“The problem of sometimes projecting modern interpretations onto ancient texts by the injudicious use, in a translation, of a particular English word is especially relevant in the matter of the Quran, for it seems to be increasingly common for someone reliant on translations – on the interpretations of meaning given by others – to misunderstand the text of the Quran and then, from that misunderstanding, not only form a misconceived (and sometimes prejudiced) opinion about the Quran in particular and Islam in general but also to give voice to such an opinion.

For example, an ayah (verse) often (mis)quoted is Ayah 151 of Surah Al ‘Imran, which is usually interpreted as “Soon shall we cast terror into the hearts of the unbelievers.” However, the word ‘terror’ is an inappropriate interpretation for several reasons.” {2}

Myatt then quotes the Arabic of that verse in full and argues that the particular Arabic word in question does not imply ‘terror’ but rather “the fear/the dread and ‘the astonishment/awe’ – that is, that human feeling inspired by apprehending or experiencing some-thing supernaturally or extraordinarily powerful and numinous.” He then provides a comparison with a passage in Greek from the New Testament – Luke 24.37 – and goes on to provide his own quite poetic interpretation of meaning of the Arabic Ayah:

“Into the hearts of they who disbelieve We shall hurl redurre because they, without any authority revealed about such things, associate others with Allah; and for their home: The Fire, that harrowing resting place of the unjust.”

Myatt further writes that

“I have used the unusual English word redurre, with a meaning of ‘awe combined with a trembling fear’. A word suggested by its occurrence in religious works by Richard Rolle and John Gower, and also by texts such as Morte Arthure and which word therefore places this Ayah from the Quran into the correct context, which is that of a religious revelation, a spiritual message, comparable to that of Christianity, and of the particular ontology that Islam offers as answers to questions concerning the meaning and the purpose of our mortal lives; of how that purpose may be attained; and thus of what wisdom is. Answers which have nothing whatsoever to do with ‘terrorism’, or even with ‘terror’ as that word is now commonly understood.”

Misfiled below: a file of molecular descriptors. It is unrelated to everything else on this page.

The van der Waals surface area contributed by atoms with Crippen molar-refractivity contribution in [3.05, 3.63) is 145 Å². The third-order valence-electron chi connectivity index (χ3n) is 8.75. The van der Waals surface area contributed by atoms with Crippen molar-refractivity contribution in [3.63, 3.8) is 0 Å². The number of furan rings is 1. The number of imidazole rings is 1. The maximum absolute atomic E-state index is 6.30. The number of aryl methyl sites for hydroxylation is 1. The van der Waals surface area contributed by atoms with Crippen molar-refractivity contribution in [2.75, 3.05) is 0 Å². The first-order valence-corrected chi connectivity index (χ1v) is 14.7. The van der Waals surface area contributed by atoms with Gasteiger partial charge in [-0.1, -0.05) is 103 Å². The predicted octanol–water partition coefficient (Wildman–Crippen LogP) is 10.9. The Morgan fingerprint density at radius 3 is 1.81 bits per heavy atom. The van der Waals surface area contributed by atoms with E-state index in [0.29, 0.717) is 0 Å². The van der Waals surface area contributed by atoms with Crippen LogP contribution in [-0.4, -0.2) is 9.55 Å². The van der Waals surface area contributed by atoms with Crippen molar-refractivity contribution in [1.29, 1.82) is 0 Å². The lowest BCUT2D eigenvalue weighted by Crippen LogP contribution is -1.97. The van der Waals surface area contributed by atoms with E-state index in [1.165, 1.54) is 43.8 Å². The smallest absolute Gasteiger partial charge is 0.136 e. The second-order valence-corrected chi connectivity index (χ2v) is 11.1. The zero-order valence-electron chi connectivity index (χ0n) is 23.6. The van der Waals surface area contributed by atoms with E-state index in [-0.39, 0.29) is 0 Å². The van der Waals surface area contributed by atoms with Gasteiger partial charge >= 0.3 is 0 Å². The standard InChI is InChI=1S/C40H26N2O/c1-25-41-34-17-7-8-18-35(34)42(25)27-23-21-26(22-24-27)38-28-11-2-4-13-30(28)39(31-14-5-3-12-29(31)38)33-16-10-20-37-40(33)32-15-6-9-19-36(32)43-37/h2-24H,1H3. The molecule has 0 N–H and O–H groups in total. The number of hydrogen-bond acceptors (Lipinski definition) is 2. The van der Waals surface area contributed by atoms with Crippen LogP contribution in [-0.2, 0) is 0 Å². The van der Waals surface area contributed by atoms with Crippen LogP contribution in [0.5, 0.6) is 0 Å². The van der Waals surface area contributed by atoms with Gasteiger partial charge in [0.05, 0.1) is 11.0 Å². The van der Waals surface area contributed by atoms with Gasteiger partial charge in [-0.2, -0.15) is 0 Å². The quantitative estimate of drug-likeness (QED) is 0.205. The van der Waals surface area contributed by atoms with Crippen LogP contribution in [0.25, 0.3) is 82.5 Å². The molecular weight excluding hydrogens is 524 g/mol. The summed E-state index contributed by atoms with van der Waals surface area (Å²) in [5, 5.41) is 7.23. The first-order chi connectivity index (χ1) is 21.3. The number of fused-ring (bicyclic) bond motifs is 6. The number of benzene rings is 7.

Myatt’s measured words and scholarship, evident in his post-2011 writings, place the works of the likes of Bill Warner into the correct perspective: as works of prejudiced propaganda.

JB & KS
2017

{1} Islamic scholars have argued – for over a millennia – about the chronological order of the Koran. All the scholars, however, agree that the traditional arrangement was inspired by the Prophet Muhammad himself and is thus how the Koran should be read and used, by Muslims, as a guide.

{2} Myatt, David: Exegesis and Translation: Some Personal Reflexions, 2012. Myatt included part of this essay as an appendix to his book Poemandres: A Translation of and Commentary on the Poemandres part of the Corpus Hermeticum. Third edition, 2014. ISBN 978-1495470684

Myatt’s 2012 essay is currently [January 2017] available in pdf format from his weblog: https://davidmyatt.files.wordpress.com/2013/04/exegesis-and-translation-partsone-two.pdf

 


 

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Abdul-Aziz ibn Myatt

Abdul-Aziz ibn Myatt

Countering Muslim Extremism
(pdf)


Article source: http://www.davidmyatt.info/muslim-extremism.html